The Great ‘Open v. Closed’ Debate Continues: Google Phone v. Apple iPhone

by on September 28, 2008 · 5 comments

“Hasn’t Steve Jobs learned anything in the last 30 years?” asks Farhad Manjoo of Slate in an interesting piece about “The Cell Phone Wars” currently raging between Apple’s iPhone and the Google’s new G1, Android-based phone. Manjoo wonders if whether Steve Jobs remembers what happen the last time he closed up a platform: “because Apple closed its platform, it was IBM, Dell, HP, and especially Microsoft that reaped the benefits of Apple’s innovations.” Thus, if Jobs didn’t learn his lesson, will he now with the iPhone? Manjoo continues:

Well, maybe he has—and maybe he’s betting that these days, “openness” is overrated. For one thing, an open platform is much more technically complex than a closed one. Your Windows computer crashes more often than your Mac computer because—among many other reasons—Windows has to accommodate a wider variety of hardware. Dell’s machines use different hard drives and graphics cards and memory chips than Gateway’s, and they’re both different from Lenovo’s. The Mac OS, meanwhile, has to work on just a small range of Apple’s rigorously tested internal components—which is part of the reason it can run so smoothly. And why is your PC glutted with viruses and spyware? The same openness that makes a platform attractive to legitimate developers makes it a target for illegitimate ones.

I discussed these issues in greater detail in my essay on”Apple, Openness, and the Zittrain Thesis” and in a follow-up essay about how the Apple iPhone 2.0 was cracked in mere hours. My point in these and other essays is that the whole “open vs. closed” dichotomy is greatly overplayed. Each has its benefits and drawbacks, but there is no reason we need to make a false choice between the two for the sake of “the future of the Net” or anything like that.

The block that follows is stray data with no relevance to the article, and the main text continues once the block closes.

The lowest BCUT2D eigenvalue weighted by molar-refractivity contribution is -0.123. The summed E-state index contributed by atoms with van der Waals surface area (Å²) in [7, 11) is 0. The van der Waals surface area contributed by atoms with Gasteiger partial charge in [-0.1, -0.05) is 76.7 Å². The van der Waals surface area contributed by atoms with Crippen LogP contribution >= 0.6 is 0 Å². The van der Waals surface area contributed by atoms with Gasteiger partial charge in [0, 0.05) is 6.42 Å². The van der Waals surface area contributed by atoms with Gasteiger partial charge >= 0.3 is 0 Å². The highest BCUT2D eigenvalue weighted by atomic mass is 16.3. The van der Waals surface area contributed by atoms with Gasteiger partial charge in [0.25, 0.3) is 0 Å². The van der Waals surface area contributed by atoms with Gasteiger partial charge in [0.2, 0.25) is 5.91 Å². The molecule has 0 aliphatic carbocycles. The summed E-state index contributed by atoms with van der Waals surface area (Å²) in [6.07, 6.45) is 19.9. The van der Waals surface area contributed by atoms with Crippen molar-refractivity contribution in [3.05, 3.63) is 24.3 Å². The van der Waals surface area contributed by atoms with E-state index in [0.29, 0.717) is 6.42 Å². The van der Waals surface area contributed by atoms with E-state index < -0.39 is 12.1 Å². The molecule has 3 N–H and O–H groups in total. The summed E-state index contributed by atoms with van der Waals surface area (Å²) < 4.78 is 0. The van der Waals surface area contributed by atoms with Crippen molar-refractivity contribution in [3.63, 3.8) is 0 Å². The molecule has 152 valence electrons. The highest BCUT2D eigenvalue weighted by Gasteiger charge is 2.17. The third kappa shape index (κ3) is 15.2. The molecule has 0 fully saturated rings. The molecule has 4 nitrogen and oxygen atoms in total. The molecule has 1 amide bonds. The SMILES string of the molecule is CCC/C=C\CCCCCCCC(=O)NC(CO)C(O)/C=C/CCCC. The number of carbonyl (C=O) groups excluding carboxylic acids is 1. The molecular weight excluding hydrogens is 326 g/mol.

In fact, the hybrid world we live in — full of a wide variety of open and proprietary platforms, networks, and solutions — presents us with the best of all worlds. As I argued in my original review of Jonathan Zittrain’s book, “Hybrid solutions often make a great deal of sense. They offer creative opportunities within certain confines in an attempt to balance openness and stability.”  It’s a sign of great progress that we now have different open vs. closed models that appeal to different types of users.  It’s a false choice to imagine that we need to choose between these various models.